“Son of a bitch,” he grinned.

An hour later they were waiting for seafood platters over bottomless glasses of so-so wine at the street-level bar of the relatively-rundown Stardust. As everyone who actually knew Vegas knew, each of the major casino/hotels was calibrated to appeal to visitors from a specific region of the greater Midwest, with The Sands aimed at Kansas, The Tropicana keyed to Oklahoma, and The Frontier designed specifically to rope in tourists from North and South Dakota, and so on. Or something like that. Benny could never remember the exact formula. Elements of the Stardust felt like an homage towards the blue-collar, redlight ambiance of near-Northside Chicago; the shocking abundance of colored waitresses (two) couldn’t have been a coincidence. The fact that Parker preferred the Stardust over the garishly swanky Circus Circus couldn’t have been a coincidence, either. As the waitress, a Benin bronze in a polyester wig, marched towards the kitchen, her red satin hotpants sucked so hard on Parker’s eyes that his optic nerves twanged like a banjo.

Parker had a habit, especially when he was feeling rose-lit by the grape-light, of calling Benny Pierre, due to Benny’s French-sounding surname, probably, and the only thing that kept Benny from taking umbrage at this was his knowing that Parker didn’t know he was a Negro. It was okay, in other words, because he was being denigrated as a man but not as a human. Most Negroes would never know how good that could feel, or even that an inexplicable appetite for such abuse (first to receive it, later to dole it out) was the key to success in business.

“Looks are everything, Pierre,” said Parker, checking the time, “…why do you suppose my watch is worth more than your monthly salary and yet yours costs less than this lunch? Does one keep better time than the other? I think not. Look,” he mimed drawing a diagram on the bar with his finger, “there’s an atomic clock with an IBM brain buried a mile under a mountain in Colorado in a top-secret room that cost the tax payers eighty five million dollars to build and a million a year to maintain… ” He raked his fingers through a haircut the color and texture of doll hair. He had a phenomenally small face. He looked bewildered, briefly, and started again.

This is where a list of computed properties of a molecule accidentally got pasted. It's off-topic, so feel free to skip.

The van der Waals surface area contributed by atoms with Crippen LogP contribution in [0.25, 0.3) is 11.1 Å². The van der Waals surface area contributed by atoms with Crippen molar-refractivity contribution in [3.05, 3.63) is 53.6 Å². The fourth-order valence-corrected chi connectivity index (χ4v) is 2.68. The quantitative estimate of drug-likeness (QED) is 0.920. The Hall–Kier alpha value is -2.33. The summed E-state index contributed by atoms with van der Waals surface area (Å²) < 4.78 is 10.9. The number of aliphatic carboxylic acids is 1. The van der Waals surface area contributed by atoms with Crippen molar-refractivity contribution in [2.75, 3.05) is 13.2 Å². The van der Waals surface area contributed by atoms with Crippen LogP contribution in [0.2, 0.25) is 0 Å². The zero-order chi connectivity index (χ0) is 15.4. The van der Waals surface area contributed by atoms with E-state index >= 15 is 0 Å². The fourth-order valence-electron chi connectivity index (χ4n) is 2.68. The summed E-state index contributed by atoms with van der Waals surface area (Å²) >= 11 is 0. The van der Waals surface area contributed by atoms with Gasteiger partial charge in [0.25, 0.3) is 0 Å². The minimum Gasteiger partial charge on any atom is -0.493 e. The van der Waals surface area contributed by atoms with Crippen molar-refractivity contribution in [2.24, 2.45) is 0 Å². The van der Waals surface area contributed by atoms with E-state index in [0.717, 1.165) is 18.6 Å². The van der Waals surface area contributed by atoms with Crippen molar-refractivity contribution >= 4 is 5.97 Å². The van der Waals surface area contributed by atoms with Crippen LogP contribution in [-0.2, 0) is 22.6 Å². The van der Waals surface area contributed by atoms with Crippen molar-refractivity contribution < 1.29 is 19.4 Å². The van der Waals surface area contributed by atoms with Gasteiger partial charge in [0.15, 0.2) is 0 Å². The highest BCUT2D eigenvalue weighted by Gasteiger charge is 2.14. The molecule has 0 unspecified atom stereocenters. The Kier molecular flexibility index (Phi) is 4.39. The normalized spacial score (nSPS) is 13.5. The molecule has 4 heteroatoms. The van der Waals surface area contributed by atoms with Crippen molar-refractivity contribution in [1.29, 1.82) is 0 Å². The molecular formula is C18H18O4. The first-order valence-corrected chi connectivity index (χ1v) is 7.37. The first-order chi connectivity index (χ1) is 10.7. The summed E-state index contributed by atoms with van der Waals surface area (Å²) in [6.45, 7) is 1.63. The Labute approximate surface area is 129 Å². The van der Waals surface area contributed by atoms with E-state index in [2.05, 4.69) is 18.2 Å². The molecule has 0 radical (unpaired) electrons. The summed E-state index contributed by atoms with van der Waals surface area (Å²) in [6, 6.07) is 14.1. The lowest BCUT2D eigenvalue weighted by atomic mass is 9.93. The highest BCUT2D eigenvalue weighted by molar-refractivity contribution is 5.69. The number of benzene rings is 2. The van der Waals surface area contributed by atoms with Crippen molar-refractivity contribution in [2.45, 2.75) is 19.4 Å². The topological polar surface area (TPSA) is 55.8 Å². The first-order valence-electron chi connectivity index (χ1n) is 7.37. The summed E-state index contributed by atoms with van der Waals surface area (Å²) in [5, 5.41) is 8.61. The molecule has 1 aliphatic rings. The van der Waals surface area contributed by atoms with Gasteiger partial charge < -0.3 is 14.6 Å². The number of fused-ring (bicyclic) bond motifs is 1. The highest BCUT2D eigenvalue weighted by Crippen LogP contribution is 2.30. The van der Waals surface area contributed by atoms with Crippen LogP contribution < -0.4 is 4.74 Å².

“Pierre, I know you appreciate frankness. So I’m going to be frank. Why do you think the old guy hired you, despite your somewhat, shall we say, skimpy qualifications? Two years of art school on the G.I. Bill? Six months in the mail room of an AM radio station in Philly? Good grades in High School? I think not. We took you on because you look the part. The sideburns, the cheekbones, the suede jacket and turtleneck sweater. You beat out a guy who graduated near the top of his class from Harvard.”

It hit Benny that he was either about to be promoted to junior executive or fired with less ceremony than Parker had ordered their drinks with and his posture changed accordingly. With almost imperceptible stealth, he shifted back up off his elbows. He tasted a deep swallow of the bar’s stale layer-cake of old smoke and gambler’s fearsweat and became lucid as hell, clear as a tall glass of lunar vacuum, ready for whatever Parker was about to throw at him. His mouth was as dry as all that encroaching desert out there, only a three minute walk in any direction from any point on The Strip, tumbleweeds blowing down Sahara Avenue. He was ready for death.

Hamilton Gold entered the bar with an exaggerated tip-toe pantomime made all the more would-be comical by his briefcase, sneaking up on Parker with a wink at Benny, who was far from in the mood to play along. Gold loomed behind Parker for what felt like a solid minute, obviously stuck on what to do next, unable to think of anything hysterically funny.  He took a seat at the bar and nodded defeated hellos. He caught the waitress’s eye and asked Parker,